• Lime if an autumn soil test finds pH lower than 6.8.

November

  • Final mowing at 2 inches for easier leaf raking

Managing Your Lawn Service

  • Set mower 3"-4". Taller grass shades out weeds (like crabgrass). Mow lawn as needed, never cutting more than 1/3 of leaf blade at a time and leave grass clippings on lawn for nutrient recycling.
  • Request corn gluten and organic fertilizer instead of "Weed and Feed" products.
  • Refuse routine application of pesticides, but if pesticides are used, make sure they are handled properly and applied sparingly by a licensed professional.
  • Beware if a lwn service tells you a chemical application is safe. Federal Environmental Protection Agency regulations prohibit manufacturers from making pesticide safety claims, even if used as directed. All pesticides must be treated with caution.
  • Never allow unidentified products to be used on your lawn. Request safety information and read it before application. Look up toxicity at www.pesticide.org.
  • Be aware that chemicals listed as inert ingredients can be highly toxic.
  • Take note: many pesticides persist in lawns and soil long after the posted 24-72 hours.
  • Ask for an organic program. An organic lawn can take up to 3 years to fully establish. 

Safe Pest Control for New Jersey Schools

The New Jersey School Integrated Pest Management (IPM) Act requires all public, private and charter schools to utilize "least toxic" IPM. IPM uses a wide variety of practices to reduce pests without the use of toxic pesticides. In and IPM program, pest control includes:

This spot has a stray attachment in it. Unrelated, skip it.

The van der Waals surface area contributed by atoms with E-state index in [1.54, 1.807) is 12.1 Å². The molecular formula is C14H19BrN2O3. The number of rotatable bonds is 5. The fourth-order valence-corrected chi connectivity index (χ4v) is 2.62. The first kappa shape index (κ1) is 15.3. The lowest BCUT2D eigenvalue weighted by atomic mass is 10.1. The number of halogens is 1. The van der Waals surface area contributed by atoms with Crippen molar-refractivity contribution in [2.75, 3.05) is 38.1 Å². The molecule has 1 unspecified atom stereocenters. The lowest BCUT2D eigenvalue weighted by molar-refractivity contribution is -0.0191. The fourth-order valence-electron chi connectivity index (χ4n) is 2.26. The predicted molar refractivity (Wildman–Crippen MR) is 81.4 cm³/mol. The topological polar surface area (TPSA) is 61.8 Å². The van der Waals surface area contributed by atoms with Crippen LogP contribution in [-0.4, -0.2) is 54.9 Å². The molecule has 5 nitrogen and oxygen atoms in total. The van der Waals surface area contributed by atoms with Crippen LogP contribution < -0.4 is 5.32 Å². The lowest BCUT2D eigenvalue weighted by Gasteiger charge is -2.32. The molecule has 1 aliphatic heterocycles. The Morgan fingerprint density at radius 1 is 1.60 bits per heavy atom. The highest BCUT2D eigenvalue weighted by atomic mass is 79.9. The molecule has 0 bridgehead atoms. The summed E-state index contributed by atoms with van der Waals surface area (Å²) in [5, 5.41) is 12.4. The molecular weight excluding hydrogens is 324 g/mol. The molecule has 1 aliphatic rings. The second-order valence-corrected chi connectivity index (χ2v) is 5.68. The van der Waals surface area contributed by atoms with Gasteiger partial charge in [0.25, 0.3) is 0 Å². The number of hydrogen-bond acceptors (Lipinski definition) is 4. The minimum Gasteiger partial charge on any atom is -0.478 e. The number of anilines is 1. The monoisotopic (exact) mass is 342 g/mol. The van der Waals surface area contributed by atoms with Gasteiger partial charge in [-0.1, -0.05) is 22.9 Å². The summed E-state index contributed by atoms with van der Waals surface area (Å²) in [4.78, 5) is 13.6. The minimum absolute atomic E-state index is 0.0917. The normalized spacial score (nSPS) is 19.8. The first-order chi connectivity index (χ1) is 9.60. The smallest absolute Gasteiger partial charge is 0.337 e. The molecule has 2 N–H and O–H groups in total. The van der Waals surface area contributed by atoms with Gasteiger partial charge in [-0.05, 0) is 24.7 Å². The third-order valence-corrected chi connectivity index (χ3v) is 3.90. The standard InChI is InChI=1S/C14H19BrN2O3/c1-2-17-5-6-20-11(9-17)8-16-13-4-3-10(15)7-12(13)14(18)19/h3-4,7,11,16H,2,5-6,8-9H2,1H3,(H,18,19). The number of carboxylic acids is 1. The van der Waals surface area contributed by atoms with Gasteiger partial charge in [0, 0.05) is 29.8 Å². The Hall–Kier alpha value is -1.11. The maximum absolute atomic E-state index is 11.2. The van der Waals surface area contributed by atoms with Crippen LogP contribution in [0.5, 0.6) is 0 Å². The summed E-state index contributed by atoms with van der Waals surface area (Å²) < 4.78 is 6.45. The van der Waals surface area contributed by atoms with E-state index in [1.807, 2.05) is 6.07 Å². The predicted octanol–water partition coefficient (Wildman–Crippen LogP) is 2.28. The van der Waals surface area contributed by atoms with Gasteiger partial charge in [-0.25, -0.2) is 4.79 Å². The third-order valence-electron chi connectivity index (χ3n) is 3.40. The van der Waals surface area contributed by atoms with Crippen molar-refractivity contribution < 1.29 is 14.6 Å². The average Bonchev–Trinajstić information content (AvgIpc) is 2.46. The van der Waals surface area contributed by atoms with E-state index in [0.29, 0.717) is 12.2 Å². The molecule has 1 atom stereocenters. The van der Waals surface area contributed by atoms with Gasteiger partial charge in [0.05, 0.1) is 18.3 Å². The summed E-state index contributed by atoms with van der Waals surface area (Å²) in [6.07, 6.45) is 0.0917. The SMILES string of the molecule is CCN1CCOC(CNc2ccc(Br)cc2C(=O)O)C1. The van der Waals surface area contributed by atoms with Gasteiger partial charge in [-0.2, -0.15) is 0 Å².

• Prevent pests by reducing access to food, water, and facility.

  • Use non-toxic methods first such as vacuuming, cleaning, storing food in containers and using traps and baits.

  • Select least toxic pesticides only when other methods aren’t effective.

  • Restrict pesticide use to areas not in contact.

How is IPM Different from Traditional Pest Control?

IPM focuses primarily on finding the cause of pest problems. By contrast, traditional chemically oriented programs focus on killing existing pests without considering their source, or the negative impact of toxic chemicals.

Traditional school pest control often consists of scheduled “calendar” applications. Building occupants are seldom aware of the pest control treatment and what precautions should be taken. Often times these calendar applications take place regardless of the presence or absence of the pest(s).

Is IPM Less Expensive Than Spraying?

Yes! Schools utilizing IPM programs have experienced cost savings. Initial maintenance investments, such as caulking problem areas and installing window screens, pay for themselves over time. Montgomery County (Maryland) schools saved almost $100,000 through IPM in less than two years.